Colaboración Ambiental is a synthesis of the UW-Madison Arboretum’s Earth Partnership program with Spanish language and Latino cultures and communities in the U.S. and abroad. Since 1991, Earth Partnership has increased the capacity of students, educators, and community partners to restore the land and address the issues of biodiversity, climate change, environmental health, and water quality. Teams are working in 22 states, Dominican Republic, Nicaragua, and Puerto Rico with curriculum that extends across discipline, ecosystem, culture and place. Colaboración Ambiental was first launched internationally in Nicaragua as part of UW-Madison Arboretum’s Earth Partnership global initiative. Six schools and over 6 organizations including universities, arboreta and the ministry of education are collaborating to integrate Earth Partnership into education and community outreach. This model of community engagement is now expanding into Ecuador, spearheaded by the Education Department at the Universidad San Francisco de Quito, the Ceiba Foundation, UW-Madison Arboretum Earth Partnership program, and UW-Madison student fellows. In 2015, a pilot 3-day workshop introduced teacher teams to Latino Earth Partnership in rural coastal Ecuador. With Baldwin Wisconsin Idea Mini-Grant funds, Earth Partnership Multicultural Outreach Specialist Dr. Maria Moreno will co-lead a one-week professional development institute for teachers and community members in rural coastal Ecuador and a one-day workshop and collaborative design dialogue at Universidad San Francisco in the capital city of Quito. Our shared vision is to establish a sustainable environmental education training program to improve environmental education, raise environmental awareness, and promote ecological stewardship through locally led professional development workshops in Ecuador.
Intervention for Latino Families in a School Setting
Project Leader: Carmen Valdez, Associate Professor, Counseling Psychology
The purpose of this study is to build on the knowledge and expertise of an existing family-focused intervention for Latino families in Madison by transferring the intervention from a community to a school setting. By doing so, the intervention is expected to reach more families and those who do not typically utilize outpatient mental health services. The 16-session intervention, Fortalezas Familiares (FF: Family Strengths), is a linguistically- and culturally grounded multi-family intervention for Latino families affected by maternal depression. The goals of FF are to help family members reach a shared understanding of depression, improve family functioning, build competence in parenting and coping, and draw on cultural resources. In previous implementations, FF has been shown to be feasible in community settings, acceptable to families and their mental health providers, and associated with positive improvements in parent, caregiver, and child coping and mental health, family functioning, and acculturative stress. The FF intervention has to date been offered to Latina mothers who are in depression treatment in outpatient mental health clinics, and their families, including other caregivers and children ages 4-18. Funds are requested to build upon this work by transferring the intervention to a school setting. Glacier Edge Elementary School is located in Verona, WI, which has become a new receiving community for immigrant families. From July of 2014 to January of 2015, the school district enrolled an additional 100 students from immigrant, predominantly Latino households. The school has struggled to incorporate these students into a largely White, middle-income, student population, and there are few mental health resources for youth and their parents. The school counselor, alarmed by the prevalence of parental depression in this multi-stressed population partnered with an advocacy group, Correr la Voz (Spread the Word), and have asked Dr. Valdez, PI of this study, to offer the FF intervention in the school. The intervention will be implemented and evaluated in terms of feasibility, acceptability, and preliminary outcomes. The school counselor will also be trained in the intervention with the aim of building existing capacity in the school that can extend beyond the study.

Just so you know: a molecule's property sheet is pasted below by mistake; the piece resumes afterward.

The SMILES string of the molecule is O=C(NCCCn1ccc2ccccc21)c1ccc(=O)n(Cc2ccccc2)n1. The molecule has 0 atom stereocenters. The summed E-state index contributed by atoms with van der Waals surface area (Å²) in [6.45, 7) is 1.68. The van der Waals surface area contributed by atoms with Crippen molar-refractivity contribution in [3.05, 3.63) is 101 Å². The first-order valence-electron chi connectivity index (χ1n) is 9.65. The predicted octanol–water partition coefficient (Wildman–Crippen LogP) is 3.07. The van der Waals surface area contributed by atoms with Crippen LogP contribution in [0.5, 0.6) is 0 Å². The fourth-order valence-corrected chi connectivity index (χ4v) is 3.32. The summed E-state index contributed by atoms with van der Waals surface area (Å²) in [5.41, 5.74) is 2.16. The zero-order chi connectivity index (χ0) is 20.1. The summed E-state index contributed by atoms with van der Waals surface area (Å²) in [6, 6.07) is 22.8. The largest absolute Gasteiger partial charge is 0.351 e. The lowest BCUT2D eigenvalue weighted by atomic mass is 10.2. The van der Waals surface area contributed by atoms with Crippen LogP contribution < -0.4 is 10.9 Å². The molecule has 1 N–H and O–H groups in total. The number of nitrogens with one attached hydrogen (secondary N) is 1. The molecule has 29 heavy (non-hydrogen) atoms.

Recovering Analog and Digital Data
Project Leader: Dorothea Salo, Faculty Associate, School of Library and Information Studies
Many unique, historically-significant 20th-century recordings throughout Wisconsin are at risk of total loss due to physical deterioration of the consumer-grade materials (such as audiocassettes and VHS videotapes) on which they were captured, as well as the rarity of playback equipment and digitization expertise. The School of Library and Information Studies (SLIS) seeks a Baldwin Wisconsin Idea Mini-Grant to fund proof-of-concept digitization of at-risk historical materials from Wisconsin partner sites.
PEDALS (Program for Extensive Diabetes Activity and Lifestyle Success)
Project Leaders: Aditya Sukhwal, MD, MS, FAAFP, Assistant Clinical Professor, Family Medicine and Kevin Hanson and Kathryn Beaulieu, 4th Year Medical Students, School of Medicine and Public Health